Most importantly, remember to be friendly, inclusive and understanding so everyone can get the utmost out of the meeting.

An example of an extraordinary session

“Disability Justice & COVID-19” was hosted on 8 May 2020. Dorian Taylor Talli A. Lewis and Cyree Jarelle Johnson organised it. Taylor was the meeting host, and Johnson acted as moderator. Lewis coordinated with disability justice charity HEARD to provide accessibility such as captioning and interpreting. The webinar discussed the intersectionality of race, class and disability.

They used the Zoom webinar function, which allows only panellists and moderators to be seen and interacted with, as well as a Q&A. There were two ‘channels’, one for English with ASL interpretation and one for Spanish. The ASL presenters were always spotlighted, meaning those wanting to view ASL could only click ‘speaker view’ for that. Speakers identified themselves before speaking each time. Between every speaker, there was an access check. The webinar required sign-up to join on Zoom and ask questions, but it was also live-streamed on Facebook. The recording in English, ASL and Spanish, transcript and resources were published online after the event.

Final points

It’s important to remember that not all disabilities are visible, and not everyone will disclose their disabilities, so it may not always know every member of the meeting’s needs. That’s why it’s essential to ensure that ALL meetings are fully accessible.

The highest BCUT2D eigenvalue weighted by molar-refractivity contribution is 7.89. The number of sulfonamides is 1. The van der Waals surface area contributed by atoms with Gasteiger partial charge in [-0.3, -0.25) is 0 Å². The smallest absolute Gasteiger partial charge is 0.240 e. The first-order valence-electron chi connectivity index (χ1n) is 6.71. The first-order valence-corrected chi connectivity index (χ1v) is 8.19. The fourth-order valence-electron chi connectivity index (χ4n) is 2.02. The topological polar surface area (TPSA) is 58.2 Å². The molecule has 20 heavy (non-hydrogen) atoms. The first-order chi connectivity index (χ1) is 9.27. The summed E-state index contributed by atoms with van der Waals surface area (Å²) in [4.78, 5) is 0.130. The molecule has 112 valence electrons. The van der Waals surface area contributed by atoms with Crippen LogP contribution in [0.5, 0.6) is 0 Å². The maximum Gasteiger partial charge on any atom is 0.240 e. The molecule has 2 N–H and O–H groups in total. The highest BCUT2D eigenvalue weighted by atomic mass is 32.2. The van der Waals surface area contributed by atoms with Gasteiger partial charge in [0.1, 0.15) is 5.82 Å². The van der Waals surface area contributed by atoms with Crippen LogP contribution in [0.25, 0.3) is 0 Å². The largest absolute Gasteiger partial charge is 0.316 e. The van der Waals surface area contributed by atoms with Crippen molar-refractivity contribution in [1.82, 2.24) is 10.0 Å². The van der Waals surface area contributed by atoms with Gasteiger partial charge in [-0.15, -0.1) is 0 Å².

CYA at the Power of Youth Festival.

We don’t have to adapt our activities, because accessibility is built into our planning.

— Coventry Youth Activists

This great point was made at the recent Power of Youth online festival by Coventry Youth Activists. At the end of the day, accessibility benefits everyone both disabled and non disabled alike. If you already ensure that your event is accessible, you won’t have to worry about it when you find out someone needs extra accommodations.

With inaccessible sessions you risk alienating those you’re seeking to work with reducing your impact and potentially put others in danger of missing out on vital information. But when done right you show disabled people that you value them and their input in your campaign.

It’s important to remember that accessibility and inclusivity is an on-going journey. With new and challenging technologies popping up all the time, it’s hard to get it right every time. But by adopting good habits you show disabled people that you and your organisation are serious about making their needs a priority.

Further resources